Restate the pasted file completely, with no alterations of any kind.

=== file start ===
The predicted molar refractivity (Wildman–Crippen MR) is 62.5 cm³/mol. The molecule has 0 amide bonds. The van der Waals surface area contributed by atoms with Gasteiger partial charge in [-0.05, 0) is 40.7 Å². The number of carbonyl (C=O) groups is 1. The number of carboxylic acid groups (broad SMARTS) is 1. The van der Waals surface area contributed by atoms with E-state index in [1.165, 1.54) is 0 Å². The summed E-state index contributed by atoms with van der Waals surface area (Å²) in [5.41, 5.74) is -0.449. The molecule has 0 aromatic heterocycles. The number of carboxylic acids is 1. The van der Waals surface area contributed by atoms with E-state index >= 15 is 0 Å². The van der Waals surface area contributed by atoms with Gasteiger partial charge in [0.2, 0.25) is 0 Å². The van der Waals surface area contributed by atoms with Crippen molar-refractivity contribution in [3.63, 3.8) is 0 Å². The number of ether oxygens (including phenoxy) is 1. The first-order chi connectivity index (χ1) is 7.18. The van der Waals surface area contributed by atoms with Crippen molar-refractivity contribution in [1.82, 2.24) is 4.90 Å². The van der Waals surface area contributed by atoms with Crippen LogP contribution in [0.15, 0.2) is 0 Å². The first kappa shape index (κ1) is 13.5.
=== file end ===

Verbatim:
The predicted molar refractivity (Wildman–Crippen MR) is 62.5 cm³/mol. The molecule has 0 amide bonds. The van der Waals surface area contributed by atoms with Gasteiger partial charge in [-0.05, 0) is 40.7 Å². The number of carbonyl (C=O) groups is 1. The number of carboxylic acid groups (broad SMARTS) is 1. The van der Waals surface area contributed by atoms with E-state index in [1.165, 1.54) is 0 Å². The summed E-state index contributed by atoms with van der Waals surface area (Å²) in [5.41, 5.74) is -0.449. The molecule has 0 aromatic heterocycles. The number of carboxylic acids is 1. The van der Waals surface area contributed by atoms with E-state index >= 15 is 0 Å². The van der Waals surface area contributed by atoms with Gasteiger partial charge in [0.2, 0.25) is 0 Å². The van der Waals surface area contributed by atoms with Crippen molar-refractivity contribution in [3.63, 3.8) is 0 Å². The number of ether oxygens (including phenoxy) is 1. The first-order chi connectivity index (χ1) is 7.18. The van der Waals surface area contributed by atoms with Crippen molar-refractivity contribution in [1.82, 2.24) is 4.90 Å². The van der Waals surface area contributed by atoms with Crippen LogP contribution in [0.15, 0.2) is 0 Å². The first kappa shape index (κ1) is 13.5.